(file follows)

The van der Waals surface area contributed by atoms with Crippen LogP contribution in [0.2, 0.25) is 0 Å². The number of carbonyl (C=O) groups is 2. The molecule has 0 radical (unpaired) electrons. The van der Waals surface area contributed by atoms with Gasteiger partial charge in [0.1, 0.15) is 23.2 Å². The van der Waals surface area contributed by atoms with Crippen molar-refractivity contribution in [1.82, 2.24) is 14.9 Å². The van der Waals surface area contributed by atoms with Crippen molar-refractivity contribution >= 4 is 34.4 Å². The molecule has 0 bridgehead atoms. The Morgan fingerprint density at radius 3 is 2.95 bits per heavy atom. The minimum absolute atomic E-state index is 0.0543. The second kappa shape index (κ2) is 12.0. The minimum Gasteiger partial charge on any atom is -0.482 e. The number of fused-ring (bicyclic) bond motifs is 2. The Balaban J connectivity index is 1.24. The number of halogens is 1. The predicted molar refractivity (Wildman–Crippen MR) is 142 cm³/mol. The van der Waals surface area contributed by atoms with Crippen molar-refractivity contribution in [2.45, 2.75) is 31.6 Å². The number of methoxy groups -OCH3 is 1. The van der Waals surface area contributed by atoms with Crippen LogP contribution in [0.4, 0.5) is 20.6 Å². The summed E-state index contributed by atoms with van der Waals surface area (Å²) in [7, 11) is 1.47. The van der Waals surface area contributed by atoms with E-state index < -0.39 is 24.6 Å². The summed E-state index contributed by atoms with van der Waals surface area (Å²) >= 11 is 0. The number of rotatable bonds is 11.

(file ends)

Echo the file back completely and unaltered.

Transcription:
The van der Waals surface area contributed by atoms with Crippen LogP contribution in [0.2, 0.25) is 0 Å². The number of carbonyl (C=O) groups is 2. The molecule has 0 radical (unpaired) electrons. The van der Waals surface area contributed by atoms with Gasteiger partial charge in [0.1, 0.15) is 23.2 Å². The van der Waals surface area contributed by atoms with Crippen molar-refractivity contribution in [1.82, 2.24) is 14.9 Å². The van der Waals surface area contributed by atoms with Crippen molar-refractivity contribution >= 4 is 34.4 Å². The molecule has 0 bridgehead atoms. The Morgan fingerprint density at radius 3 is 2.95 bits per heavy atom. The minimum absolute atomic E-state index is 0.0543. The second kappa shape index (κ2) is 12.0. The minimum Gasteiger partial charge on any atom is -0.482 e. The number of fused-ring (bicyclic) bond motifs is 2. The Balaban J connectivity index is 1.24. The number of halogens is 1. The predicted molar refractivity (Wildman–Crippen MR) is 142 cm³/mol. The van der Waals surface area contributed by atoms with Crippen molar-refractivity contribution in [2.45, 2.75) is 31.6 Å². The number of methoxy groups -OCH3 is 1. The van der Waals surface area contributed by atoms with Crippen LogP contribution in [0.4, 0.5) is 20.6 Å². The summed E-state index contributed by atoms with van der Waals surface area (Å²) in [7, 11) is 1.47. The van der Waals surface area contributed by atoms with E-state index < -0.39 is 24.6 Å². The summed E-state index contributed by atoms with van der Waals surface area (Å²) >= 11 is 0. The number of rotatable bonds is 11.